Back to school is a season of new beginnings. In the spirit of new beginnings, I am a new EIU English graduate student and this is my first return to school as a student in over 10 years.
I am also a new opinion writer on the DEN staff and am delighted to find my place here among my fellow columnists.
I want to dedicate my first column to highlighting how essential it is for everyone to have a strategy for managing their mental health as the new academic year approaches, and to recommend checking out a mindfulness or meditation app if you haven’t tried it yet.
I’ve been using meditation apps since 2015 and was pleasantly surprised to find that the popular Headspace app offers a ten dollar student plan for an entire year. Note that you must send a copy of your registration to PAWS to qualify for the offer.
Besides Headspace, I’ve been using the Insight Timer app for several years because it’s free to use. But, when I started getting into meditation, I used Headspace and found it extremely helpful in establishing meditation as a daily habit.
It also features short, fun animations to help explain fundamental concepts. There are special targeted meditations for sleep, stress, anxiety, and burnout. These are common issues for many students, and I urge people to try a meditation app if they’re struggling with any of them.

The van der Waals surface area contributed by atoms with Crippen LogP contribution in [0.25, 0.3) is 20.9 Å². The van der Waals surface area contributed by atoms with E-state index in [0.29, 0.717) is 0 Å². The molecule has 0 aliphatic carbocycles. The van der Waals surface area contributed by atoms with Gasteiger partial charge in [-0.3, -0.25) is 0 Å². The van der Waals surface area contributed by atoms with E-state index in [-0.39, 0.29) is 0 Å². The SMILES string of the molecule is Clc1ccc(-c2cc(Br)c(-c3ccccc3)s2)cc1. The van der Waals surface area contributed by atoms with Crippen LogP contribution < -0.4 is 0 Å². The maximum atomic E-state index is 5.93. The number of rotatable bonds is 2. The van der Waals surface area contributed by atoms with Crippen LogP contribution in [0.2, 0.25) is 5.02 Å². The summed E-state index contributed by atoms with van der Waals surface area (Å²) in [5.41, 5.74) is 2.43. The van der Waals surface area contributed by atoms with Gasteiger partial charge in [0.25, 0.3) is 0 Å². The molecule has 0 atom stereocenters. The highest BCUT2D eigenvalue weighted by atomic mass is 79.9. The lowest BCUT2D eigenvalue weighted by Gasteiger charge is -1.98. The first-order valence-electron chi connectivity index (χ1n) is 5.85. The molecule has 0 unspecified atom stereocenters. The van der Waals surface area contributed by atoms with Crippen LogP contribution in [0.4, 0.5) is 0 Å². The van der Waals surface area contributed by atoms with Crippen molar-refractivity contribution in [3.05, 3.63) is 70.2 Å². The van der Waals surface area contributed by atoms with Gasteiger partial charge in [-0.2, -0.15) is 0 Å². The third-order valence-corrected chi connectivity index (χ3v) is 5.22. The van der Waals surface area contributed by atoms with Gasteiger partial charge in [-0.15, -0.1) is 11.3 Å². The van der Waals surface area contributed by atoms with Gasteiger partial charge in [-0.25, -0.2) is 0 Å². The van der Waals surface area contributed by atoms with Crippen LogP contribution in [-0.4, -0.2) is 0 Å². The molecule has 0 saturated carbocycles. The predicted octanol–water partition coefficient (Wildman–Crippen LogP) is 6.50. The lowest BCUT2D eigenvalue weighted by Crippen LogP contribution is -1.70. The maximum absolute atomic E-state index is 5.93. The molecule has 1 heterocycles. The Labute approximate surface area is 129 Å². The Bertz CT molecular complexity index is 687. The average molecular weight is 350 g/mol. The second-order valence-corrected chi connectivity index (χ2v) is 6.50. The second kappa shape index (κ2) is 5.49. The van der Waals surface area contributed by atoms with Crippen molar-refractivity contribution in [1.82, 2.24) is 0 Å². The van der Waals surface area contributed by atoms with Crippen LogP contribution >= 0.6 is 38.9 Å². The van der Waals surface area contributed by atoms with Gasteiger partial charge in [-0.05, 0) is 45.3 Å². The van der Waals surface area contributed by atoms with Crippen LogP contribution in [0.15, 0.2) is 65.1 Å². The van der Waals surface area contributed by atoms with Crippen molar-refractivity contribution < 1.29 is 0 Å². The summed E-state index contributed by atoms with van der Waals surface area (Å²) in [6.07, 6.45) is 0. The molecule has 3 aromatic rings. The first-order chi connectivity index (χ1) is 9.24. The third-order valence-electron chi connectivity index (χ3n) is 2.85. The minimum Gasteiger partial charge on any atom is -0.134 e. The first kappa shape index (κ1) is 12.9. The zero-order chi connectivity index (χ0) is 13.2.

I also subscribe to a third meditation app called Waking Up because I find the “Theory” and “Life” sections of the app useful for conversations on different mindfulness topics that provide guidance on how to apply the principles in real life.
The great thing about Waking Up is that if you can’t afford the cost of membership, you can email the developers to request a free membership for one year, no questions asked.
Particularly relevant now with the monetization of our attention via social media, it has become essential for people to take care of their minds. This is where I recommend to everyone, especially students considering the big discount, a meditation app like Headspace, Waking Up or Insight Timer.
I also agree that there are many other mindfulness apps out there, and there are also many ways to take care of your mind besides meditation. People should be encouraged to talk about mental health and have a strategy that works for them when life gets hectic.
For me and my relationships, a daily mindfulness practice has changed my life.
With these apps, when it comes to meditation, the entry bar is low and the benefits are plentiful.
So which is the best meditation app of the three that I use? Of course, this is the one you will use and come back to regularly.
Dan Hahn is a graduate student in English composition and rhetoric. He can be contacted at [email protected] or 217-581-2812